Wherever you stand on the issue of Three Billboards, it will be a talking point this season, and will likely walk away with multiple awards (but hopefully not Best Picture).
Mary J Blige is Making History
It’s been a great year for Mary J. Blige.
She broke a record for being nominated for an acting award AND a song award for the same movie in the same year.
Let me say that again.
A woman of color was the first person to do so well at acting and singing in a movie that she got nominated for both.
And she totally deserved it. Mary J. Blige said the reason she was drawn to her role in Mudbound was because it made her totally disappear into character.
“There’s no singing, there’s no weaves, there’s no nails, nothing — and that’s what I wanted,” she said. And while it’s true that there’s nothing externally to identify her as Mary J. Blige the singer, she also fully takes on her character and gives what I definitely consider to be an Oscar-worthy performance.
I am 100% rooting for her to win Best Supporting Actress. Even better, if she won, it would be the second year in a row that a woman of color won the award for Best Supporting Actress, following Viola Davis’ win for Fences last year.
This would also be the case if Octavia Spencer won. Spencer was nominated for her role in The Shape of Water, and she was also nominated last year for her role in Hidden Figures.
The other nominees competing with Blige are Laurie Metcalf (Lady Bird), Leslie Manville (Phantom Thread) and Allison Janney (I, Tonya), who has swept up the awards in this category so far this season. She’s a frontrunner for sure, but my money is still with the ever-talented Mary J. Blige.
Timothée Chalamet Is Everyone’s Favorite New Actor…For Good Reason
Confession: I have a crush on Timothée Chalamet.
Whether he’s playing an anarchist teenager in Lady Bird or a smitten teenager in Call Me By Your Name, Chalamet is definitely my favorite new actor (and that even beats out the other love of my life, Alden Ehrenreich, AKA the young Han Solo).
He’s nominated for his role as Elio in Call Me By Your Name. The film is about the excitement and heartbreak of first love, as he embarks on a summer romance with Oliver, the grad student staying with his family in Italy.
The movie is praised for the way it normalizes homosexual romance, but I think what makes the movie truly great is Chalamet’s performance.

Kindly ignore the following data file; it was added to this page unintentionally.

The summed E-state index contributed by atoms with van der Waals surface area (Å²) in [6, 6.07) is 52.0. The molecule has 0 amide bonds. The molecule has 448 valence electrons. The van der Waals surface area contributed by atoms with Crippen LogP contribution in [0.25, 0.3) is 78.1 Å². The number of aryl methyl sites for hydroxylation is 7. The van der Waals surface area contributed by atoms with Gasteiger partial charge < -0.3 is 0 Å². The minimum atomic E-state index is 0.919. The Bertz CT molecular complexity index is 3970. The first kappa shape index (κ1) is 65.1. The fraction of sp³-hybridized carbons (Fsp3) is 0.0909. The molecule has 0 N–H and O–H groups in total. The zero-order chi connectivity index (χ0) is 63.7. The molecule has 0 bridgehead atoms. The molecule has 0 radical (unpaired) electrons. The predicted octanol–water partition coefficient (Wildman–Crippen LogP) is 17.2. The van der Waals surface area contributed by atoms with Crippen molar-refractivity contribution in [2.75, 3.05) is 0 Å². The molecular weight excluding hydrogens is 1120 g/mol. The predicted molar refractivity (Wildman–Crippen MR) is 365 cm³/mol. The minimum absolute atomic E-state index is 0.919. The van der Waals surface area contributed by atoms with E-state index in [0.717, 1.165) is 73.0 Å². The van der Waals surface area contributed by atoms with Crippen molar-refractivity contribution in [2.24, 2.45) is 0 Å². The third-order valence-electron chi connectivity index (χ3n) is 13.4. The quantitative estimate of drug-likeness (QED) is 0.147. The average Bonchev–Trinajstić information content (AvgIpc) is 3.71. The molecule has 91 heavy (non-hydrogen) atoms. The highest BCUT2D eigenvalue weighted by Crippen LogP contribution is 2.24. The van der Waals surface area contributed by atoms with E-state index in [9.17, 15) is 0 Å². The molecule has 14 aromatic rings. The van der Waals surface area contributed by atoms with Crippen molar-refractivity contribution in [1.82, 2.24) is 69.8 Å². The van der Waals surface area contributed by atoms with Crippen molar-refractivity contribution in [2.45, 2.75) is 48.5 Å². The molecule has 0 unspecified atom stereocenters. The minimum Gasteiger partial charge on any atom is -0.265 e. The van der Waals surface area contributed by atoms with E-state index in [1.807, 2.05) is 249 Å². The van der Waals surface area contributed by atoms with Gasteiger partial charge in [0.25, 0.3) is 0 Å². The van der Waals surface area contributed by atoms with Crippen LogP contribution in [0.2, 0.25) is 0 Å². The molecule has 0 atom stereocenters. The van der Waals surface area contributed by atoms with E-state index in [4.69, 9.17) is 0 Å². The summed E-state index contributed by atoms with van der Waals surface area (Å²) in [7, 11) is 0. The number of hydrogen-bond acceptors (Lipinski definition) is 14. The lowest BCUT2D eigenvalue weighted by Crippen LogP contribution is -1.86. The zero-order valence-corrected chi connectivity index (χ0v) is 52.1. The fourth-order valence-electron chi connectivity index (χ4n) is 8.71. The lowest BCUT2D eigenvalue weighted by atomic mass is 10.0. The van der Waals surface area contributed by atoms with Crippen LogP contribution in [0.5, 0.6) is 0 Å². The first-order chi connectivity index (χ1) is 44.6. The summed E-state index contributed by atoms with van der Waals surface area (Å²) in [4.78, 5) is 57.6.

There’s an energy and fire to his performance that perfectly encapsulates the experience of first love. He’s so dynamic and engaging in his performance, that it honestly doesn’t seem like he’s acting.
There’s a scene at the very end of the film, and into the end credits, where he literally just sits in front of a fire and cries while Sufjan Stevens plays in the background and I’ve never seen anything so moving or realistic in my life.
(Come on, how many of us have cried to Sufjan Stevens after a breakup? Just me?)
Chalamet has competition with the likes of Gary Oldman, who blew minds as Winston Churchill in The Darkest Hour, and Daniel Day Lewis who (shocker) killed it in his final role as a crotchety fashion designer in Phantom Thread. The competition is fierce, but of all the nominees, Chalamet was, for me, the most surprising performance and the most moving performance.
People Are Divided Over Whether They Like Phantom Thread…But Fashionistas Definitely Are Not
As is the case most years, the nominees for Best Picture were nominated in lots of other categories too, and this is certainly true for Phantom Thread, a dark comedy not everyone enjoyed as much as I did. In addition to nominations for Best Picture, Best Director, Best Actor, Best Score, and Best Supporting Actress, the film was also nominated for Best Costume Design.
And it definitely deserves it.
This shouldn’t be entirely surprising, since the whole movie is about fashion, but the costume design is stunning.
Not gonna lie, when I first saw this dress while watching the movie, I audibly gasped.
And not only are the costumes beautiful, they’re significant for telling the story and revealing things about the characters. Here’s a great interview with the nominee for Costume Design, Mark Bridges, about his inspiration for the clothes and how they do more than make jaws drop.
Kumail Nanjiani and Emily V Gordon Are Now Officially #RelationshipGoals
One of my absolute favorite movies from last year was The Big Sick, based on the true story of how comedian and star of Silicon Valley, Kumail Nanjiani, met and first started dating his now-wife Emily V. Gordon. They wrote the movie themselves, and then Kumail starred in it with the wonderful Zoe Kazan playing Emily. It follows how they met and fell in love, how Emily got sick and put into a medically-induced coma, and how Kumail and Emily’s family dealt with the whole thing.
I laughed, I cried, I loved it.
And then they got nominated for Best Original Screenplay!
It’s a great category this year, with movies like Get Out, Lady Bird, Three Billboards, and The Shape of Water also nominated.